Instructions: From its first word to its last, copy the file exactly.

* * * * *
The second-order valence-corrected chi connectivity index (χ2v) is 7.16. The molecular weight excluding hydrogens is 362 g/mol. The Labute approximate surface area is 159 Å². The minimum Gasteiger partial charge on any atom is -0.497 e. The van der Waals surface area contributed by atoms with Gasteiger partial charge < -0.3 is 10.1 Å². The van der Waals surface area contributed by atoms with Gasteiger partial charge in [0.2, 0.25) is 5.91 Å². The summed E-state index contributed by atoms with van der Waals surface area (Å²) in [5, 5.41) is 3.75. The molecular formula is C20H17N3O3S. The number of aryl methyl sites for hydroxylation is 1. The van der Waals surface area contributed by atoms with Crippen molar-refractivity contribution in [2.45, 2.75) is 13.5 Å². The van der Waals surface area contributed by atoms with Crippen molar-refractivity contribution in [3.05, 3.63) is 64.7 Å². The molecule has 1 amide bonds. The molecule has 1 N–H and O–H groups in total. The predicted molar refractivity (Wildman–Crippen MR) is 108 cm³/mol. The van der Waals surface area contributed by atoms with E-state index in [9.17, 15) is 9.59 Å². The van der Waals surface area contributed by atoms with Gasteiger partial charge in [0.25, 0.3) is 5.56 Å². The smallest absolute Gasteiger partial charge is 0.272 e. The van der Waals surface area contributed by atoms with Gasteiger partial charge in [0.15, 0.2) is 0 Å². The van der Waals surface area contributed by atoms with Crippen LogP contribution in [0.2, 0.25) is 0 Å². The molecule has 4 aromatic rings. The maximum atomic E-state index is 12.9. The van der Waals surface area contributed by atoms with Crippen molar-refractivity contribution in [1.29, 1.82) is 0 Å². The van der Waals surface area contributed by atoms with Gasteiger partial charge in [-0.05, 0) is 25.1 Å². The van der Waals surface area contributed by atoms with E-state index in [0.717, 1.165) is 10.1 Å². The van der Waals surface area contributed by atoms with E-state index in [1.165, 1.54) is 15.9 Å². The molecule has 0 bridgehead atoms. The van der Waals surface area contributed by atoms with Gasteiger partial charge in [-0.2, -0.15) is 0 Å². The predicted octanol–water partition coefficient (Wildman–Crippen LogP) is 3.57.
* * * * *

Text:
The second-order valence-corrected chi connectivity index (χ2v) is 7.16. The molecular weight excluding hydrogens is 362 g/mol. The Labute approximate surface area is 159 Å². The minimum Gasteiger partial charge on any atom is -0.497 e. The van der Waals surface area contributed by atoms with Gasteiger partial charge < -0.3 is 10.1 Å². The van der Waals surface area contributed by atoms with Gasteiger partial charge in [0.2, 0.25) is 5.91 Å². The summed E-state index contributed by atoms with van der Waals surface area (Å²) in [5, 5.41) is 3.75. The molecular formula is C20H17N3O3S. The number of aryl methyl sites for hydroxylation is 1. The van der Waals surface area contributed by atoms with Crippen molar-refractivity contribution in [2.45, 2.75) is 13.5 Å². The van der Waals surface area contributed by atoms with Crippen molar-refractivity contribution in [3.05, 3.63) is 64.7 Å². The molecule has 1 amide bonds. The molecule has 1 N–H and O–H groups in total. The predicted molar refractivity (Wildman–Crippen MR) is 108 cm³/mol. The van der Waals surface area contributed by atoms with E-state index in [9.17, 15) is 9.59 Å². The van der Waals surface area contributed by atoms with Gasteiger partial charge in [0.25, 0.3) is 5.56 Å². The smallest absolute Gasteiger partial charge is 0.272 e. The van der Waals surface area contributed by atoms with Gasteiger partial charge in [0.15, 0.2) is 0 Å². The van der Waals surface area contributed by atoms with Crippen LogP contribution in [0.2, 0.25) is 0 Å². The molecule has 4 aromatic rings. The maximum atomic E-state index is 12.9. The van der Waals surface area contributed by atoms with Crippen molar-refractivity contribution in [1.29, 1.82) is 0 Å². The van der Waals surface area contributed by atoms with Gasteiger partial charge in [-0.05, 0) is 25.1 Å². The van der Waals surface area contributed by atoms with E-state index in [0.717, 1.165) is 10.1 Å². The van der Waals surface area contributed by atoms with E-state index in [1.165, 1.54) is 15.9 Å². The molecule has 0 bridgehead atoms. The van der Waals surface area contributed by atoms with Gasteiger partial charge in [-0.2, -0.15) is 0 Å². The predicted octanol–water partition coefficient (Wildman–Crippen LogP) is 3.57.